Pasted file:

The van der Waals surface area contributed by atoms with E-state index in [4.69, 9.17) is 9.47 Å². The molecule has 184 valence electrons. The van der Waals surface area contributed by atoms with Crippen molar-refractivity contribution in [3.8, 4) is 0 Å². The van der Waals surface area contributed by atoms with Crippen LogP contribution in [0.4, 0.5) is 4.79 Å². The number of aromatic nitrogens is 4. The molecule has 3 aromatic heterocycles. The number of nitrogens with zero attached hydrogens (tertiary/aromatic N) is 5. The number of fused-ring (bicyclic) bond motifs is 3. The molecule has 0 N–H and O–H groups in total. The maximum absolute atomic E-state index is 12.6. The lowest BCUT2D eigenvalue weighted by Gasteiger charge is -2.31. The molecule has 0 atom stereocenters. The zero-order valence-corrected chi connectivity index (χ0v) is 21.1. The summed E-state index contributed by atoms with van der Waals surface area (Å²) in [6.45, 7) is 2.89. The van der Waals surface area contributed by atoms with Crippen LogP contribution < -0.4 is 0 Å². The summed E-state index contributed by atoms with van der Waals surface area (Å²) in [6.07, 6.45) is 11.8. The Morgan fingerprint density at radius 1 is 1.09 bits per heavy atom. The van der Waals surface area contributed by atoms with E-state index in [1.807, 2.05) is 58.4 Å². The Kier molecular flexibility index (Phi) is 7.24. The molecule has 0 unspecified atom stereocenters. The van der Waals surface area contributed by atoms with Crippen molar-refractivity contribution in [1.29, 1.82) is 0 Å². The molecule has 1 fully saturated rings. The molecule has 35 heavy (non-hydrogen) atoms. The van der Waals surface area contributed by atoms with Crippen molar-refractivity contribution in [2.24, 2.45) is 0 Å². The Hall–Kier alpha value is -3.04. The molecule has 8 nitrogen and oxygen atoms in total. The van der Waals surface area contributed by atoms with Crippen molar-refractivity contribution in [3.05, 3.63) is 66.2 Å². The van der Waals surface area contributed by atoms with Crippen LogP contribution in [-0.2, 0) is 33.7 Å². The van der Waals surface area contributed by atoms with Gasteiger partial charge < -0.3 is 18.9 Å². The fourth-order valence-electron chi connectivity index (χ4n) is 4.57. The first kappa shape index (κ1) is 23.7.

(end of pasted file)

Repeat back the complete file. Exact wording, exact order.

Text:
The van der Waals surface area contributed by atoms with E-state index in [4.69, 9.17) is 9.47 Å². The molecule has 184 valence electrons. The van der Waals surface area contributed by atoms with Crippen molar-refractivity contribution in [3.8, 4) is 0 Å². The van der Waals surface area contributed by atoms with Crippen LogP contribution in [0.4, 0.5) is 4.79 Å². The number of aromatic nitrogens is 4. The molecule has 3 aromatic heterocycles. The number of nitrogens with zero attached hydrogens (tertiary/aromatic N) is 5. The number of fused-ring (bicyclic) bond motifs is 3. The molecule has 0 N–H and O–H groups in total. The maximum absolute atomic E-state index is 12.6. The lowest BCUT2D eigenvalue weighted by Gasteiger charge is -2.31. The molecule has 0 atom stereocenters. The zero-order valence-corrected chi connectivity index (χ0v) is 21.1. The summed E-state index contributed by atoms with van der Waals surface area (Å²) in [6.45, 7) is 2.89. The van der Waals surface area contributed by atoms with Crippen LogP contribution < -0.4 is 0 Å². The summed E-state index contributed by atoms with van der Waals surface area (Å²) in [6.07, 6.45) is 11.8. The Morgan fingerprint density at radius 1 is 1.09 bits per heavy atom. The van der Waals surface area contributed by atoms with E-state index in [1.807, 2.05) is 58.4 Å². The Kier molecular flexibility index (Phi) is 7.24. The molecule has 0 unspecified atom stereocenters. The van der Waals surface area contributed by atoms with Crippen molar-refractivity contribution in [1.29, 1.82) is 0 Å². The molecule has 1 fully saturated rings. The molecule has 35 heavy (non-hydrogen) atoms. The van der Waals surface area contributed by atoms with Crippen molar-refractivity contribution in [2.24, 2.45) is 0 Å². The Hall–Kier alpha value is -3.04. The molecule has 8 nitrogen and oxygen atoms in total. The van der Waals surface area contributed by atoms with Crippen molar-refractivity contribution in [3.05, 3.63) is 66.2 Å². The van der Waals surface area contributed by atoms with Crippen LogP contribution in [-0.2, 0) is 33.7 Å². The van der Waals surface area contributed by atoms with Gasteiger partial charge < -0.3 is 18.9 Å². The fourth-order valence-electron chi connectivity index (χ4n) is 4.57. The first kappa shape index (κ1) is 23.7.